Los Angeles Biomedical Research Institute at Harbor-UCLA Medical Center (LA BioMed). "Promising new finding for therapies to treat persistent seizures in epileptic patients." ScienceDaily. ScienceDaily, 16 January 2013. <www.sciencedaily.com/releases/2013/01/130116131408.htm>.
Los Angeles Biomedical Research Institute at Harbor-UCLA Medical Center (LA BioMed). (2013, January 16). Promising new finding for therapies to treat persistent seizures in epileptic patients. ScienceDaily. Retrieved September 19, 2014 from www.sciencedaily.com/releases/2013/01/130116131408.htm
Los Angeles Biomedical Research Institute at Harbor-UCLA Medical Center (LA BioMed). "Promising new finding for therapies to treat persistent seizures in epileptic patients." ScienceDaily. www.sciencedaily.com/releases/2013/01/130116131408.htm (accessed September 19, 2014).

Share This



More Health & Medicine News

Friday, September 19, 2014

Featured Research

from universities, journals, and other organizations


Featured Videos

from AP, Reuters, AFP, and other news services

Could Grief Affect The Immune Systems Of Senior Citizens?

Could Grief Affect The Immune Systems Of Senior Citizens?

Newsy (Sep. 19, 2014) The study found elderly people are much more likely to become susceptible to infection than younger adults going though a similar situation. Video provided by Newsy
Powered by NewsLook.com
Jury Delivers Verdict in Salmonella Trial

Jury Delivers Verdict in Salmonella Trial

AP (Sep. 19, 2014) A federal jury has convicted three people in connection with an outbreak of salmonella poisoning five years ago that sickened hundreds of people and was linked to a number of deaths. (Sept. 19) Video provided by AP
Powered by NewsLook.com
How The 'Angelina Jolie Effect' Increased Cancer Screenings

How The 'Angelina Jolie Effect' Increased Cancer Screenings

Newsy (Sep. 19, 2014) Angelina's Jolie's decision to undergo a preventative mastectomy in 2013 inspired many women to seek early screenings for the disease. Video provided by Newsy
Powered by NewsLook.com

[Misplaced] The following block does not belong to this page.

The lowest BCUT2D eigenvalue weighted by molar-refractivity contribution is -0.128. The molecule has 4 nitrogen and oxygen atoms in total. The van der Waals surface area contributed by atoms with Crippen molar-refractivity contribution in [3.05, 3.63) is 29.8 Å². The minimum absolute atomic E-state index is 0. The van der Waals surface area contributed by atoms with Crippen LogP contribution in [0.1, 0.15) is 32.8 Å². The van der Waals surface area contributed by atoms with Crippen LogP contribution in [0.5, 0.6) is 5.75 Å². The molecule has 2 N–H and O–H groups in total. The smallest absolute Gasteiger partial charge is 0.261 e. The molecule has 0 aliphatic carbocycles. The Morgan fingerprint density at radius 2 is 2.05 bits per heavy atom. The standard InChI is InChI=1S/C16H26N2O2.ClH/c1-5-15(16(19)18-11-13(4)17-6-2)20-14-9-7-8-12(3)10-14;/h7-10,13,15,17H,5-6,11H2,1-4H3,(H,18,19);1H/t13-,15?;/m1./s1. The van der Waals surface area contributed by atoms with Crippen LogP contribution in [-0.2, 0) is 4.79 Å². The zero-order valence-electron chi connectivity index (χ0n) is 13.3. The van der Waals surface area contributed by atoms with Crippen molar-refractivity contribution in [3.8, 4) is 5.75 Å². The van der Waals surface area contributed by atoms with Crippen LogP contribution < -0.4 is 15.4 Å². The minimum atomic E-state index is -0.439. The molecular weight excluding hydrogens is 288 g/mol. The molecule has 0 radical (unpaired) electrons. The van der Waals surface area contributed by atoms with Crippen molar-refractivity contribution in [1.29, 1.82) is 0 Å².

The Cost of Ebola

The Cost of Ebola

Reuters - Business Video Online (Sep. 18, 2014) As Sierra Leone prepares for a three-day "lockdown" in its latest bid to stem the spread of Ebola, Ciara Lee looks at the financial implications of fighting the largest ever outbreak of the disease. Video provided by Reuters
Powered by NewsLook.com

Search ScienceDaily

Number of stories in archives: 140,361

Find with keyword(s):
Enter a keyword or phrase to search ScienceDaily for related topics and research stories.

Save/Print:
Share:

Breaking News:
from the past week

In Other News

... from NewsDaily.com

Science News

Health News

Environment News

Technology News



Save/Print:
Share:

Free Subscriptions


Get the latest science news with ScienceDaily's free email newsletters, updated daily and weekly. Or view hourly updated newsfeeds in your RSS reader:

Get Social & Mobile


Keep up to date with the latest news from ScienceDaily via social networks and mobile apps:

Have Feedback?


Tell us what you think of ScienceDaily -- we welcome both positive and negative comments. Have any problems using the site? Questions?
Mobile: iPhone Android Web
Follow: Facebook Twitter Google+
Subscribe: RSS Feeds Email Newsletters
Latest Headlines Health & Medicine Mind & Brain Space & Time Matter & Energy Computers & Math Plants & Animals Earth & Climate Fossils & Ruins